Newspaper Page Text
MONDAY, SEPTEMBER 14, 1914.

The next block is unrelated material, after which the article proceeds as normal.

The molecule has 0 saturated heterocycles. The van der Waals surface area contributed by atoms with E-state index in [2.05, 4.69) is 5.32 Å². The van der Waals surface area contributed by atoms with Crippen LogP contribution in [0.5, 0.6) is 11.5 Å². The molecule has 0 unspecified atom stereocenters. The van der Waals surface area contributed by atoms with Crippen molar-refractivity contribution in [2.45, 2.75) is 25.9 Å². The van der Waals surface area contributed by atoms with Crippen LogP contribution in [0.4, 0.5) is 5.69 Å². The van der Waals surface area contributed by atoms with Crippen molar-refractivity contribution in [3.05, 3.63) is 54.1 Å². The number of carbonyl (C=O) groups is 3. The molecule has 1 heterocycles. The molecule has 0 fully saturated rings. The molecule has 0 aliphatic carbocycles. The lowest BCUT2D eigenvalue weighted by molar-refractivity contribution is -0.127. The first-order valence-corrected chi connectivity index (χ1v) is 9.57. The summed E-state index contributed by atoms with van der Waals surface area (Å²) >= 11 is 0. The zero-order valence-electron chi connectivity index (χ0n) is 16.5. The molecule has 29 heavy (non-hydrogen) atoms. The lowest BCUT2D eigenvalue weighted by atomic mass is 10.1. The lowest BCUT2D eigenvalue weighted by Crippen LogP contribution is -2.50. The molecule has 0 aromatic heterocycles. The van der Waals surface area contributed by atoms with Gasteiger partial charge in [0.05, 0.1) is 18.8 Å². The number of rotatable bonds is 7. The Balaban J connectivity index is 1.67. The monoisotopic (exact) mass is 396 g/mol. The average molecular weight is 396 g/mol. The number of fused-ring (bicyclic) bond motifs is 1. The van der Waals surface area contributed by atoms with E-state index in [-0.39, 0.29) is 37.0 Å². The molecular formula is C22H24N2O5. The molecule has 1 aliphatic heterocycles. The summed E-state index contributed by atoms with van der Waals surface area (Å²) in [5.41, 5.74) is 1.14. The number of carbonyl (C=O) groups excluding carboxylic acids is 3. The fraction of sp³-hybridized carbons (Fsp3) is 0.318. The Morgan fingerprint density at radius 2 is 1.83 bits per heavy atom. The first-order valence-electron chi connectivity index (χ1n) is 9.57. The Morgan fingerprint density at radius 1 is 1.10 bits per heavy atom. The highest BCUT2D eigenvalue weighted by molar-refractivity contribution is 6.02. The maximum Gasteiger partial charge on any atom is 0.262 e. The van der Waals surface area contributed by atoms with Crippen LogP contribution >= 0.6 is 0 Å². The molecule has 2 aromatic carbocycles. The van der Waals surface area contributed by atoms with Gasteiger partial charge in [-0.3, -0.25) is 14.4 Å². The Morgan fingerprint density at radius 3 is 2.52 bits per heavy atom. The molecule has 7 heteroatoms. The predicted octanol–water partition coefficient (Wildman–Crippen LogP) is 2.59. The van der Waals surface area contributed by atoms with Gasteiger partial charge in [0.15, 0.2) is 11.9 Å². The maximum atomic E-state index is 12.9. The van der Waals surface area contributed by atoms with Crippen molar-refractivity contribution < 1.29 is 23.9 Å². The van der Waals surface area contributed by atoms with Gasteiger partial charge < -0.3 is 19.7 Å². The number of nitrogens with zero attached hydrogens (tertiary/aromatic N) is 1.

THE CALUMET NEWS PAGE THREE Houghton LIST OF RULES FOR JJ. FAIR Secretary Haas Issues Instruc tions for Exhibitors Set rotary I. X. Hans of the Copper Country I'ulr has homed u list of remi latlonn that munt he observed by all exhibitor at the coming t'opper C'oun- trv fair, whhh cwnine men September M aid continue until October 3. The ,oh are. In part. a. WUw: All person, exhibiting 1 ve Htoek. lint be member of the society. must be members of the society No entry fee la required in any de partment except live stock. Competition Is confined to the prod ucts of the Upper l'enlnsula of Michi gan. All Ptock Intended for competition must be owned in the counties em braced by this society and be placed on exhibition by 2 o'clock p. m. of Wednesday, September 30, and remain throughout the Fair under the con trol of the society. All other articles entered for com petition not later than Tuesday noon and must be subject to the control of the officers of the society through the I'air. The buildings will be open on Sat urday and Monday, September 26 and 28, for receiving articles Intended for exhibition and exhibitors are requested to make entries on these days if pos sible. On the first day of the Kalr, par ties desiring to enter grounds with articles for exhibition or to make en tries will be admitted free until 12 m. After that hour a ticket will be re quired at the gate for each person en tering the grounds. Any person paying to the treasury one dollar for membership will be en titled to three admissions to the an nual Kalr. No premium will bo Riven, with or without competition, unless the judges deem the article or animal worthy of the same. , No ortido presented for competition shall be exhibited In more than one clasB, or bo entitled to receive more than one premium, except as stated In Rule 11. Competitors may exhibit their sam ple of grain, vegetables, fruits, flow ers for separato premiums, and also enter the same collectively for the premiums on the best and greatest variety of the same class. No wine, beer or Intoxicating liquors, will be allowed upon the grounds. All premiums not called for within 30 day will be forfeited to the socie ty. Premium checks will be mailed to your address. If not received within two weeks after the dose of the Kalr, please notify the secretary. Kxhlbitors In live stock will lie pro vided with hay and bedding by the superintendent of live stock depart ment. The premiums awarded by the so ciety will be indicated to the public as follows: Klrst premium, the blue ribbon or card; second premium, by the red ribbon or card. All entries of live stock must be made in the name of the owner. Kxhlbitors of live stock, making en tries in thoroughbred classes must be prepared to furnish the superinten dent of the respective department In which the entries are made, with proof of breoding, by reference to standard book of record. TO BUILD, TOWN HALL. Architect Mass Prepares Plana For Arvon Township Structure. Architect O. V. Maas of Houghton has prepared plans for a town hall for Arvon township, Haraga county, which havo been accepted. The work will bo begun very shortly, The structure will be a frame build ing two stories high, 28x60 feet, with ........ ....n.l..ir..i nn.l l.nMftnpnt. The 11 PUMir luummii"" ...... first floor will have two offlces, n vault. reading room and kitchen, with a spiral stairway leading from tne main entrance to the secona noor. uw up per floor will bo used for public func t.cns, having a stage and gallery. The kitchen, which is In the rear of tl.t building, will be connected with the econd floor by a stairway. Ihe bulldln; wtl! be located oppo it the Skanee hotel. When crmplot od. it will cost In ti e neighborhood 1 $6 o'lf). ANSWEOflE CALL Calumet People Have Found Thai This is Necessary. A cold.- a strain, a oudden wrench. A little causo may hurt the kidneys. Spells of backache often follow, Or some irregularity of the urine. A splendid remedy for such Httacks, A medicine that has satisfied thou sands Is Doan's Kidney rills. Thousands of people rely upon It. . Here Is one case: Mrs. t. mi vie. 361 S. First St., Ish- neming. Mich., says: "t suffered from distressing . backache and pains through my body, maklnqr It hard for me t, tonn or lift. I also had head- nches and dlzxy spells. I used Doan's Kidney Pills and they did me a worlJ of good." The nhovn la not m Isolated case Mrs. Quayle Is only one of many In this vicinity who have gratefully endorsed lean's, if your backi aches If your kidneys Mother you, don't Pimply for a kidney'-: remedy ask distinctly for bos'n's Kidney PHI. the same that airs, quayle had fioc an sior. Ur.Miiki... rirnnt Tin rf nlo. N. Y .-.M.ioeirn en., n-i, - Rmombor the lake no other. .Advertisement) Department MAY GO TO JAIL. Harry Nelli, May Do So to Release Hit Security. There a poMHibillty that Harry -VtllU. the former Waddell mine Kuurd who waa ( barged lat winter by V. A. Malven with bein.t? Implicated In the murder of the three youm? KiiKllsh men ut TafneHdale, will Ko lo to release the $i,000 ball Huppllod by hln father. When charged with complici ty in the murder it became Decennary for him to furniah bonds amounting to $2,000. Hi aed father supplied the money and wince that time the latter has worried considerably ubout It. He uoeti not understand the matter clear . . .. nar ""l?" t fi'thr" oeaun Milium thin worrv i. i,r..uu.,.i L his mind any lunger. , .. . ,u,"t i.in-ii incuse me nan and ir tills at tempt full he (states he will volun tarily give himself up to the uherlff bo that the U.oimj may be returned to his patent. HOCKEY MEETING WILL BE HELD IN CLEVELAND TODAY PRESIDENT WEBB OPTIMISTIC OVER PROSPECTS FOR THE LEAGUE SEASON. ('. K. Webb, of Houghton, preslden: of the American Amateur Hockey au Biociation, Is in attendance ut the an nuel meeting of the league In t'leve li.id today. He Is very optimistic over the prospects for the approiijliin season. Plans for the season will be perfected at today's meeting. On his way to Cleveland, IVtsldent We-bb was Interviewed at the Sor, by the Soo News. The News says: It was in an optimistic manner that President Webb reviewed the prn Poets of the league this season. Al though the western division of thii lea gue is a bit underlain as yet, this Is only with respect as to what teams will be entered. There seems to be lit tle doubt but what the American Soo and Portage Lake will come back th's Benson with strong teams. Duluth will probably enter the league again, but us yet cannot be depended upon. Tha Canadian Son has been hard struck by the war and the chances of a team there are not known. President Webb Informed The News, however, that a couple of other cities were Intent up on entering the western division and this will be one of the matters taken up at Monday's meeting. There Is a probability that a couple of new- teams will also enter the eastern divi sion of the league, which Is now com posed of Detroit, Cleveland, Syracuse and Hoston. , 'There will likely be bu ' fow changes In the . rules that governed the league last season," said Presia?nt Webb. "The league was nios: suc cessful last year, and vi shall try to make it even more so this seasn.." Manager Ferguson Confident. As yet the ioo association has not taken any defllnte steps toward or ganizing for the coming season. Man ager "Ab" Ferguson, however, teems confident that the Soo will agabi havo a seven that will retain the western division honors and also have a better chance for the United States cham j.ionship than the Soo had last year. "Muz" Murray, captain of last year's snuad, declined to make any definite statements as to his Intentions this year when approached by The News. It is said, however, that the Soo club will endeavor to get as many of last year's men back as possible. Murray, ilodin, Tompsett and "Zlckle" Tallinn are sure of their positions if they de cide to return to the game, while HIU Peppln and Campbell should be other hard contenders of last year's bunch. CIRCUIT COURT OPENS; . STATUTORY CASE ON TRIAL argumenjS TO BE CONCLUDED LATE THIS AFTERNOON LYMAN CASE POSTPONED. At the opening session of the circuit court this morning, announcement was made that the present week would ne devoted to the trial of statutory cases, the first of which will be given to the Jury late this afternoon. The defend ant Is Kdward Demarse. the case in volving two little girls, aged 11 and u. the daughters of a llootjack farmer. Agreement was reached for the post ponement of the trial of IJoyd Lyman. f..rm.r mounted policeman who Is charged with assault with intent to kill, until Sept. 21. The complaining witness In this case. Phillip Meneiicn. Is now In Austria. HIGH SCHOOL BRASS BAND. ti, ...i.tlon of organizing h brass band at the Houghton high school wa ji...ua,.,i -it a meeting held Friday. About fifteen boys have Jolno.l and will take up the various Instrument. Hert Ford, one of the high school teachers, will have charge of the band .. ttw i.iirh ch) . and will aU or ganize one In the grades so that when .1.. ..i.voh ..mo Into nign scnooi mj will bo ready for the high school band. LEAVES TO JOIN ELEVEN. "Hill" Cochran. Houghton's candl .... .1,- Michigan University foot ball team, left yesterday afternoon for Ann Arbor to Join the squad of can dldates that are arriving In that city na." to resume practice under the d're'.tlon of Coach Fielding H. Yost. "Hiir is reasonably certain he will be one of the regulars. He ami oiner can inn "n " ' IAl di(fa!M arc awaiting Willi eaBv...r X lam. with Harvard, 11 K v , ; . :. .- ... Hancock Department DEMANDS CLEAN BILL OF HEALTH IN MARRIAGES Dr. Vaughn Urges Examination Be fore Granting Certificate Iinslng, Mich., September 14. Pre ventive medicine and some sort of law like the Amberson bill which fail ed to pass the legislature, in which the Innermost corners of the state of Michigan would be under control of the state health department at all times, were the measures urged In addresses delivered at the annual meeting of the Michigan State Medical society. Dr. (J. L. KIcfer. of Detroit, presi dent of the state body, and Dr. Vic tor C. Vaughan, of Ann Arbor, presi dent of the National Medical associa tion, were the chief speakers. Dr. Vaughan insisted that with war retarding medical progress in Kurope the time was ripe for the United States to forge to the front. "The Amberson bill will mark ns milestone In the proKress of preven tive medicine, but It will not go far enough," said he. "A law requiring applicants for a marriage license to make an aflhlavlt will be u dead law. A man who is afflicted may say that he Is not. our profession must In sist upon the medical examination of every citizen, once or twice a year. If the best Interests of public health are to be served." The special committee appointed by the society tills morning report ed as being unanimously in favor of the elimination of restricted districts. Urge Single Moral Standard. The report of a committee which analyzed the problem of sex Impulse bears directly upon the nation's mor tality, and says in part: "In the man ner of suppression of vice probably the greatest divergence of opinion ex ists as to whether greater results can be obtained by segregation of the Inmates In so-called red light districts under police surveillance, or by wiping out the district. In this country ai least public opinion Is profoundly against the legalizing of vice, so the tratllc exists in dellance of law. 'As physicians and guardians of the public health, we can, us concrete ex amples, place before the public ac knowledged physical facts, lend our influence to those who seek to exter minate vice, aid the legislator In his task of putting practical laws on the statute books, give support to the laws of eugenics; encourage the examina tion under proper restriction of both sexes before niarrhme; insist with one voice on the single moral code for both sexes. "On the whole, the committee de sires to report no 'watchful waiting,' but satisfactory progress." GAME RESULTS IN A TIE. Alumni and High School Elevens Play Fast Game Saturday. The alumni and high school football teams played a scoreless tie at the Hancock driving park Saturday after noon. The game was fast and was marked by open play on the part of the lighter high school eleven und old style mass football on the part of the grad uates of the school. A large crowd witnessed the contest and were well pleased with the exhibition. The high school players displayed brilliant team work at times for such an early date In the season but their heavier opponents tired them out. Time after time the alumni team car ried the ball within striking distance of their opponent's goal only to lose it on a fumble or being held for downs. The Alumni eleven had the ball within striking distance Just before time was up and were about to kick for goal when the game was called. The teams lined up as follows: High suhool Center, Merke; guards, DesUosier, Drittler and Truscott; tackles, Reiner. Hoe and Fisher; ends, Anthony, Ilennetts and Williams; quarter, McGlynn; full, Martin; right half, Rogers; left half, Pearce. Alumni Center, Light; guards, Ruppe and Hosking; tackles. H. Mette and Irsen; ends, Kotlla and O'Neill; ouarter. C.lllesple; full, Hrock and N. Mite- rluht half. Axelson and N. Mette; left half, Coughlln. 2 HOUGHTON BREVITIES. 4 4. .f. Miss Anna Robarge of Houghton ond Josenh Connors of L'Anse were mar ried at the Catholic rectory In L'Anse Rev. Fr. Henn officiated. Miss Kllen Connors nnd Michael Con nnra Attended the couple. Mrs. Frank Meyers and son Lloyd have gone to Detroit to visit relatives and friends. Mrs. lturrows and Miss Amanda n,,r.. tt last night for lower Michigan to' visit relatives. Trie executive commltteo of the Copper Country Commercial club will meet tomorrow evening In the offices of the club on Isle Royale street. ' Flags as Pip Cleaners IiOndon A Wlllenden shopkeeper Is dlnp'oslnff of a stock of irmall ullk Ger man. flaKH by offering them as "pipe cleaners; four for a penny." A. II. Watson, of Hencon. N. Y., re cently killed himself because of pain from an Injury to his eye Inflicted by a golf tall. SEES BRIGHT PROSPECT FOR AGRICULTURE - Copper Country Farms Impress V L Tlssera, Tea Merchant V. L. Tlssera of Chicago, the well known Ceylonlan tea merchant, who Is visiting local trade, is a llrm be liever In jthe agricultural prospects of the copper country. Mr. Tlssera was the guest of K. M. Llebleln of Hancock Saturday on an uutomohilo tour of the copper district In which 1 7.1 miles were traveled without a mishap. 'I have heard of farmers and citi zens paying $500 for land In Washing ton and other states where agriculture Is the leading Industry," said Mr. Tls- si-ra this morning. "I am of the opin ion that the place to invest $500 In land is in the copper country. The prospects for the agricultural industry in the land of the red metal are excel lent. In our trip Saturday we visited farms that produce some of the most luscious fruit It has ever been my for tune to see and taste. I returned with apples, peaches and pears that for quality uio unequaled. As far us Washington and other states are con cerned I would say that none of them can be compared to Michigan as fruit growing domains. "Fruit Is not the only product for some of the Sir Walter Raleigh pota toes that we saw were excellent. I understand that a campaign has been started for the bette rment of the pota to-growing Industry. I also under stand that those Interested are at tempting to secure the consent of the farmers, and already have Interested them, in the growing of only the Sir Walter Raleigh variety. This is u ven ture that should be a success and I feel that In years to come, when this variety of potato is grown exclusively In the copper eauntry, the district will become renowned as a potato center." ANTI-RED CLUB GROWING. Organizer Is Successful In Every Part of the Peninsula. The Copper Country A ntl -Socialist club has been meeting with excellent success In its campaign to spread the anti-red doctrine throughout the pen insula and there Is a probability that the organization soon will become known as the Upper Peninsula Antl- Soclallst league.' Jacob Hlrvonen, the club's organizer, JUias been addressing audiences in every town which he has visited and the enthusiasm which he has created bids fair toward the suc cessful accomplishment of what the league desires. As nn Instance of his success in the Iron district, he has been Invited to return to give a series of lectures. Following the expiration of .the following schedule, he will go to Marquette county: Sept. 14 Onkalon farm. Sept. 13 Atlantic. Sept. 16 Painesd.'ile. Sept. 17 South Range. Sept. 19 Trimountain. TARGET RAFT IS SHIPPED. Otlicers nnd members of the Hancock Naval Reserve are anxiously awaiting the" coming of their new target raft, which was ordered several weeks ago. Word was received Saturday that the apparatus had been shipped and will arrive soon. When the raft comes it is expected the Yantlc and local middies will be taken to Lake Superior for tar get practice. CANDIDATE IS NEEDED. Jacob Tolonen, who received the Progressive nomination in the third district for the state legislation, has refused to accept. Dr. Kdward T. Ab hams of Dollar Hay received the next highest number of votes, but has de clined to run as he says he Is a Re publican and not a candidate for office on the Progressive or any other ticket F. F. KacUtial of Detroit is visitlntf gate from the local branch of thc or frlends In this city. der. You Tire Gordially Invited to Fall and Winter Apparel Exhibition To ss Dam Fashions latest decree for this season in Millinery, Ladies' and Misses' Garments and Furs THURSDAY, FRIDAY AND SATURDAY, SEPTEMBER SEVENTEENTH, EIGHTEENTH AND NINETEENTH, NINETEEN HUNDRED AND FOURTEEN. . In announcing tho opening of the season's new and beautiful creations fresh from tho grest fashion centers wo take groat pleasure In calling your attention to tho pleasing change in styles of materials, color, and combination, so cleverly portrsyed by the master designers. Our department is beir,g re modeled and enlarged so as to include waists. Thi. enlargement will permit us to show more designs thsn at any of our previous openings. Wo want to call your particular attention to our beautiful display of ladies' and misses' hats. E, F. SUTTON GO. DRYS TO INVADE U. PJNSPRING Houghton and Keweenaw Counties Included In Campaign Concerning the plans of the Michi gan "drys" to Invade Houghton, Ke weenaw and other upper peninsula counties next Spring, to conduct a "campaign of education," a Lansing dispatch says: According to plan outlined by Orant Hudson, superintendent of the Michigan Anti-Saloon league, local option campaigns wil be staged in twenty-four counties next spring where saloons and breweries are now doing business, and In 'addition, vigor ous fights will be made to retain the "dry" counties where the "wets" will take the offensive. Fvery county in the upper penin sula will be invaded by the anti-saloon league with the exception of C5o geblc and Dickinson. While the anti-saloon league leaders are not confident of putting all the counties beyond the straits In the dry column, Hudson says that a campaign of education will lie waged that will prove beneficial in future years. The counties now wet where local option will be made nn Issue next year are as follows: Ontonagon, Iron, Houghton, Keweenaw, 'liaraga, Mar quette, Menominee Delta, Alger, Schoolcraft, Luce, Mackinac, Chippe wa, Herrlen, Kalamazoo, Jackson, Ma son, Manistee, Kmmet, "Jrand Trav erse, Tuscola, Crawford, Leelanau, Ios co and I,apeer. Although It was reported that the anti-saloon league would attempt a campaign for state-wide prohibition In 1916, Superintendent Hudson, says that the league has no definite plans along this line, but he says that a state-wide campaign will not be attempted until the league Is reasonably sure of suc cess. FUNERAL YESTERDAY. The funeral of the late Michael Hrustmaker took place yesterday af ternoon from the residence on Water street. Rev. Crosby of the First M. K. chuich olllciated. Interment was In Forest Hill cemetery. Members of the Herman Sons attended. The remains of the late Albert Ab rahamson were laid to rest In Lake side cemetery Saturday afternoon. The deceased was one of the largest men In the state, welshing 4.r6 pounds, and It was impossible to use a hearse to carry the body to the cemetery, an open wagon being used Instead. Lake Linden-Hubbell PATON FUNERAL TUESDAY. Remains of Lako Linden Pioneer to Be Interred in Maple Hill. The funeral of the late John A. Pa ton, who passed away at the family residence at Lake Linden Saturday night, will be held Tuesday morning. Services will be conducted at the resi dence by Rev. Frederic Jiagnall and burial will be In Maple HIU. The late Mr. Paton was a pioneer resident of Lake Linden where he had made his home for about a quarter of a century. He was an active member of the Lake Linden Congregational church, a man of wide acquaintance and he was held In the highest esteem. Resides a widow, the surviving rel atives are four daughters, Mrs. Albert (Joodsole of Salt Lake City; Miss Florence of Houghton; Mrs. William R. Sincock of Calumet, ami Miss Jean ut home, and a son, J. R. Paton of Laurluin. , . ATTEND NATIONAL MEETING. K. F. Prince nnd L S. Chabot of Lake Linden left today for Alpena where they will attend the national convention of the L. U. S. C. F. socie ty, nn organization composed of French societies of the United States. M.r Prince will attend In his ofllcial capacity, vice president, of the organization and iMr. Chabot is a dele- -AT OUR- HANCCCK BREVITIES. Miss Olive Shields of Arcadian will leave this evening for Chicago to enir a conservatory of music. She wlli tie accompanied by her father, Kdward Shields, of Arcadian, who will vl.-it friends there for several days. Hen and Lowell Hcrnard of .Mar quette returned to their homes yester day after an extended visit with friends here. John Raj.; ley of Taioma, Wash., is visiting in the city. Mr. Ragley is well known here, having formerly resided in the copper country. The Ladies' Industrial society of the First Congregational church are mak ing preparations for their annual fall rummage sale. The date of the affair will be announced soon. Cleorge Hrock of Hancock left list evening for Detroit where he will en ter the Detroit Central hlsh school Chief P. II. Kxley of the Hancock fire department hag purchased a 1915 mod el Oakland automobile. Mr. Kxley has accepted the agency for this car. Alex Sharp and Lyman Noyes of Du luth are In Hancock on business. J. McCarthy of Winona was a Han cock business visitor. Mr. and Mrs. Milf'ord returned yes terday morning on the Juniata from a short visit to Minnesota cities. ' CHANCE RESIGNS AS MANAGER. New York, Sept. 14. Frank Chance, whose high standing in the world of baseball Is based chiefly upon his rec ord as manager of the famous Chica go Nationals (Cubs) team of six years ago, has resigned as manager of the? New York Americans. Chance himself made public the fact that his resig nation has been submitted, and Pres ident Farrell of the Yanks later veri fied the fact that it had been accept ed. Two reasons are given for the resig nation of the "peerless leader." as he Is frequently termed. Chance claims that a "grandstand cabinet" interfer ed with his authority over the team and also that the scouts made no effort to find the new players necessary to build up the Yankees into a pennant winning combination. After the game with Philadelphia Saturday afternoon, rumors of a vio lent quarrel between President Farrell and Chance over the payment of tho last month's salary were heard. The ex-leader of the Yanks came here two years ago at a salary said to have been $15,000 annually. John Tait of Portland, Ore., says he believes industrial schools will check unrest among American work men. Japanese have invested JCH, 507,9." in private railway corporations. LAKE LINDEN BREVITIES. Mrs. Anna Peters has returned to her home in Ann Arbor after a brief visit with her sister, Mrs. Thomas King of Hubbell. Eight hundred feet of pipe have been ordered by the Schoolcraft township board for the construction of a sewer west of Hecla street. The work will be completed this fall. Miss Anna Kessman of Hubbell has gone to Kalamazoo where she will en ter a normal college. The Misses Mary Frenette and Mar tha Dunstan of Hubbell have gone to Marquette to enter the Normal school. The Lake Linden 'band has been e n gaged to furnish music at the liaraga county fair at L'Anse on Sept. ii5 and 26. Miss Alva Shields has returned to Chicago to resume her studies at Downer cedloge. Rrockway C.ullbault e.f Hubbell has gone to Chicago. Mrs. Robert Fleming has gone to Green Ray, Wis., to Join her husband Phil Peiffer has returned from a brief visit In the west. (1. C Virtue forgot his name f-.r sev eral weeks in Monrovia, Cal. Identi fied the other day by an acquaintance. Then memory began to return. Be Present Lake Linden S 0 77i Cmnerat ay$t Etch of oar narmou Hi'I! complete proUai in unit in itarli wkm w make all our ! from the rr uiautn&la into the f iui.bd product Certain-teed m iiis lino inMiiiiWi ism r9'Tnct ,.! ROOFING CJ2S5 Is onerf tlie tnnst ppninr rrodurt, becnuie it hvjiirln lr ouiil ity, ii ioii..lilc trlie i!ic 1 inif ' n i e on tt.e r I'. It ii irn.oun t'xd 5 .-ir ti,r 1 ply, I) ym ! ,r v and IS yrus t'r 3-i1 v. icid thi fu.-irnntre ! bin ki.l by the Viiltl a LiLk'l roohu bud tHiikliii'i Iar lUilU. THE NEWSPAPER PLBLlCITlf LAW. Its Application to Other Organ Th Kewspap' r Publicity Liw, en:u:ted )' O'lita're:, sumu time HKO, oUL't't to I m tilled to laaiiy other liiiKliuPs e.ranlza- Till l.:W II .VI.I. J tl.lt i ll publications Tnu t Mo an al!i il.ivit with tin Postmaster Gen- e rui selling mrri luil lMorrna tm coiK '-rnliig tio'lr ownership, jo.iriage'went. tircii! I'ion. e'tc. A e:y f tl.is nHidavit mun ho pti-.ted l'l ( ert.".la 1 . irr,;it 1 l.-e-t-w n of tiie k j'-r, tuii a ticirked c ry tlle'eof Mid wttti tho Post i !ttr CelHliil. 1'i.iiiiro to do this Will eulliorl.H the J'ost Mastrr liet'eiul tu ileriy (In: use C'f fie malls to tho ofi'ciiding pu'M.-r.t'm. Thii law hns elitTi'.a tet mnny ri v.-!i pnr e-vdi, e li fif tlii I r. id editorlril, tho overstatement i T circulutiiu, bad hidueit own- rro hoof in4 , V rrshlp. All tills hns t (-a attained by tho bhnplc rem edy Of publicity A slmll.tr law applied to other r ra r.i.uUun.s wouiil worU Piiual ly well aid vould eradicate i.iany evils, niucli corruption and ri.isoi.wiagemt nt. l or lnstaric u, if b't-ur orr:i?i!R-etions were re ciulrcd to 1 1 1 1 1 1 i lull liilorrua ti -n Jin to ti.eir ( li.lect.s find thHr tiaii.'-ncli'ins. end to lnako public lui Uicol.lit of llieir ini.iieyn. (lU' S, to., many iibu.5".i that lio ox i t w o-.il l l o i "moved. Lnbor raxn nidations i aid not curry f-.tver l'ri ia 1, -.Isb'tures and L'oir-rresrt any m"i''; tbau business M'gaiiiz.ilioiia, and they have no li.hl to special exemption from tntl-tnu-t P. - b b' 1 1 n. A lnbor union in a lo: ni cf labor trust. Labor union organized for lio:.et nnd lavU'ul purposes Bre nect ssary urd el. ltabl.) to hold In clie !; c-iicroaclmitt.ts of un just employers, but v. !u n tl.y Invoke the aid of Cum-' rets for fs;e i; I c xemptli n.s tli y nro merely copying cn.iust methods of either monopoli es. I'.-.i: in '.ss f ia u! 1 1 required to rive lull pubii.-ity as t prices, volume of butiins, methods of eiperation. etc., v u.s to give each competitor the ?i,?ht)con rlulons colicernir.jr their par ticular field of Industry. Wo Heed publicity of all busl riess organizations to euro the e vils of mismanagement, and we Heed it fur labor unions, 8S well, to bring a stop to their frequent tbuse and tin ir underhand meth ods of attaining unlawful ob jects. A law which emild pro el;ae such results vould bring eapitnl tu d labor Into the open tai l and the Ir differences would be b'S3 nnd t'o y eould be settled mora amicably thau they are IiuW. Tin-teN noV iVriii v ur locality !:o Jinn d.iS C "' -'i- -. if I'rouucU. It' you consult Ir'bl lie v :.i l'v lad toci'-C you full Inform.!-t-'.ti '.! ou tour j'o. hK J v. i:t cu te yon rei Soe.d.ic prices en till of them. Vc kurethe f U uiu made by us. V.c tUiaJ lx.li.ud tln-ui. General Rocfiag lufg. Company U'orlti'$ lar h-f mnr.'ft1nrerm rifliocjing and tut III il J i u '.T.1 rtrnerican Trust B'dg., Chicago, I1L Tl. paone Central 8334 New Toil f PnJoa far P.'tt!,aril I failadtlnii-a Atuo.a Cfv.UoJ Drtroit St. ! oo: Cinrlnai'i Kn.ai ( i.f Klir neroIil &a Friac tc9 cat!la Ltfitien fitn.urg sHUncy We Pay c a Pound For Clean Cotton Rags J NO SCRAPS The Calumet News - - . . r READ F0R PROFIT NEWS Tt TV PA km II USE FOR RESULTS l I I